return (getRandNumber() * (high - low)) + low;
// Function to create and draw a circle
function addDrawnCircle(x:Number, y:Number, colour:uint = 15, radius:Number = 20):void
	var circle:Sprite = new Sprite;;, y, radius);;
	// Add our circle to the array
	// Place the circle on the screen by adding the last element of the array
	// Subtract 1 from length because arrays always start at element 0!
// Function to draw a circle from our movie clip
function addMovieClipCircle(xVal:Number, yVal:Number):void
	var circle:Circle = new Circle();
	circle.x = xVal;
	circle.y = yVal;
	// When drawing circles we can specify a colour, when using movie clips
	// we have to perform a colour transform to change the colour of the clip
	// to get the same effect
	var myColourTransform:ColorTransform = new ColorTransform;
	myColourTransform.redOffset   = randRange(-100, 150);
	myColourTransform.greenOffset = randRange(-100, 150);
	myColourTransform.blueOffset  = randRange(-100, 150);
	circle.transform.colorTransform = myColourTransform;
// Slap the circles on the stage along with the timing results
function drawCircles(useMovieClip:Boolean):void
	// Get the start time
	var startTime:uint = getTimer();
	// Draw however many circles we've specified
	if (useMovieClip == false)
		for (var i:uint = 1; i <= numCircles; i++) {
			addDrawnCircle(randRange(20, 180), randRange(20, 380), getRandHexColour());
		for (var j:uint = 1; j <= numCircles; j++) {
			addMovieClipCircle(randRange(370, 530), randRange(20, 380));
	// Get the end time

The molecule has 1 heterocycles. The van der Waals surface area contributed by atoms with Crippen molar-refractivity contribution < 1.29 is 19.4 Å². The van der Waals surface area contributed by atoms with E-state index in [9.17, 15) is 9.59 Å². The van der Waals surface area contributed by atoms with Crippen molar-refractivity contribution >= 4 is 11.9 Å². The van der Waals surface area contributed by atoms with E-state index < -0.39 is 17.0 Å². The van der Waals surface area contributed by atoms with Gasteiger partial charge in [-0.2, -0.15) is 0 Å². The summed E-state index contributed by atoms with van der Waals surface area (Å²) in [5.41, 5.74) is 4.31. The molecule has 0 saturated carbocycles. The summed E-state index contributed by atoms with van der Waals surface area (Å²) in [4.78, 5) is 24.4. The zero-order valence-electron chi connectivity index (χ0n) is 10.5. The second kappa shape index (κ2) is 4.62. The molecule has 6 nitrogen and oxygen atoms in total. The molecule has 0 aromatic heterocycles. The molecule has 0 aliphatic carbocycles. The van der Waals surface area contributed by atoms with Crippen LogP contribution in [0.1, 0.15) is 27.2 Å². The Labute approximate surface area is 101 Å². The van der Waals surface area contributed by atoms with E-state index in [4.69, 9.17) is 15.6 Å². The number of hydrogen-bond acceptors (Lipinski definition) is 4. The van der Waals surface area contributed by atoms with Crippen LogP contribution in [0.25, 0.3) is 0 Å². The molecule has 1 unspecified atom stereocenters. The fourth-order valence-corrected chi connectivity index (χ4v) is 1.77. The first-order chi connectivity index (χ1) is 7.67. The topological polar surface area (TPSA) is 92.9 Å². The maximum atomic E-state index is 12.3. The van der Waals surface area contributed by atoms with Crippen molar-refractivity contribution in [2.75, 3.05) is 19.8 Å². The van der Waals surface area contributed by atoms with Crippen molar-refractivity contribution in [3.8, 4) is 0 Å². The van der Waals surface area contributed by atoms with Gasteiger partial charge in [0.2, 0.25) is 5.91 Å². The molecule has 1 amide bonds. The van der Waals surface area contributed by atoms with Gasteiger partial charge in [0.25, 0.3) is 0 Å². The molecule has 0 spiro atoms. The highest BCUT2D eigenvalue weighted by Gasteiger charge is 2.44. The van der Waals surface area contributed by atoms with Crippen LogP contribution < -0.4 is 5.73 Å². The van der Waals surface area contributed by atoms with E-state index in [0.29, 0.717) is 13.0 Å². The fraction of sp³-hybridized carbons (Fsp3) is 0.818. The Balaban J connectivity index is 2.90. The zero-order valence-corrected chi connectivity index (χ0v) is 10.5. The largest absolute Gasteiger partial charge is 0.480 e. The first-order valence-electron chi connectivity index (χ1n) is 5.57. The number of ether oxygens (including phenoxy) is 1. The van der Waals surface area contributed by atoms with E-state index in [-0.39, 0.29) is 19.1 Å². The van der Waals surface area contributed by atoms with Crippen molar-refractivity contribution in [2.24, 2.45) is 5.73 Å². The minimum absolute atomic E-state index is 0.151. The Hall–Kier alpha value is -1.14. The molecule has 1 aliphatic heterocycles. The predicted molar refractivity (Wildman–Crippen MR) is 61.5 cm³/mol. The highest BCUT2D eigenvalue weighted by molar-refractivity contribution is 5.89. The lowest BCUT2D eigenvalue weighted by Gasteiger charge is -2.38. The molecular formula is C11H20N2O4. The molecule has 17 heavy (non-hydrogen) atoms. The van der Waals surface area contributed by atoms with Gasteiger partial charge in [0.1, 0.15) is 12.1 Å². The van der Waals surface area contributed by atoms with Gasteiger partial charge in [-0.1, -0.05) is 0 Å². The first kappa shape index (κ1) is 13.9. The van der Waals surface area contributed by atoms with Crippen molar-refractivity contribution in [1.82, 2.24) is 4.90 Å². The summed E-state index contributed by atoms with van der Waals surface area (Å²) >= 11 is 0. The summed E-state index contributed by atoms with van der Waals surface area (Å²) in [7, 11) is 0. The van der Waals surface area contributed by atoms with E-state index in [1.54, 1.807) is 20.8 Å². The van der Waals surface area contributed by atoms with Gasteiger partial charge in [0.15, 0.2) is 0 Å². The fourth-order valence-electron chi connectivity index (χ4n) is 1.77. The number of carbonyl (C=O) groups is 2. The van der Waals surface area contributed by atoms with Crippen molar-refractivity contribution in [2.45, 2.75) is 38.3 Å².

var endTime:uint = getTimer();
	// Calc the duration
	var duration:uint = endTime - startTime;
	if (useMovieClip == false)
		drawDuration = duration;
		mcDuration = duration;
	// Draw our text field
	tf.textColor = 0x000000;
	tf.x = 205;
	tf.y = 100;
	tf.selectable = false;
	tf.backgroundColor = 0x555555;
	tf.autoSize = TextFieldAutoSize.LEFT;
	// Let's see the numbers...
	if (useMovieClip == false) {
		tf.text = "Circle count is: " + numCircles + "\n\n";
		tf.appendText("Drawing primitives (Left):\n");
		tf.appendText("Started at: " + startTime + "\n");
		tf.appendText("Completed at: " + endTime + "\n");
		tf.appendText("Duration: " + drawDuration + " ticks\n");
		tf.appendText("\nUsing movie clips (Right):\n");
		tf.appendText("Started at: " + startTime + "\n");
		tf.appendText("Completed at: " + endTime + "\n");
		tf.appendText("Duration: " + mcDuration + " ticks\n\n");
		tf.appendText("Drawing is faster by: " + Math.round(((mcDuration / drawDuration) - 1) * 100) + "%\n\n");
		tf.appendText("Click to re-run the test.");
	// Add the textField to the stage
// Function to clean things up before re-running the test
function cleanUp():void
	// Remove old results textbox
	//trace("Stage (before cleanup):" + stage.numChildren);
	// Remove all circles from the stage
	for (var i:uint = 0; i < numCircles; i++) {
	//trace("Stage (after cleanup):" + stage.numChildren);
	//trace("drawnCircleArray length before cleanup: " + drawnCircleArray.length);
	//trace("mcCircleArray length before cleanup: " + mcCircleArray.length);
	// Blank both arrays	
	//trace("drawnCircleArray length after cleanup: " + drawnCircleArray.length);
	//trace("mcCircleArray length after cleanup: " + mcCircleArray.length);
var banner:StartBanner = new StartBanner;
banner.x = stage.stageWidth / 2;
banner.y = stage.stageHeight / 2;
// Flag to control banner and sound on first run
var firstRun:Boolean = true;
// Run the test whenever the mouse is clicked
stage.addEventListener(MouseEvent.CLICK, runTest);
function runTest(e:MouseEvent):void
	if (firstRun == true)
		// Call our cleanUp function then...
	// ...put the circles on the screen...
	drawCircles(false); // drawing them,...
	drawCircles(true);  // ...and then by using movie clips.
	// On first run, sound the gong!
	if (firstRun == true)
		firstRun = false;
		var gong:GongSound = new GongSound();
		var channel:SoundChannel =;		

The flash CS4 .fla file for the above can be found: here.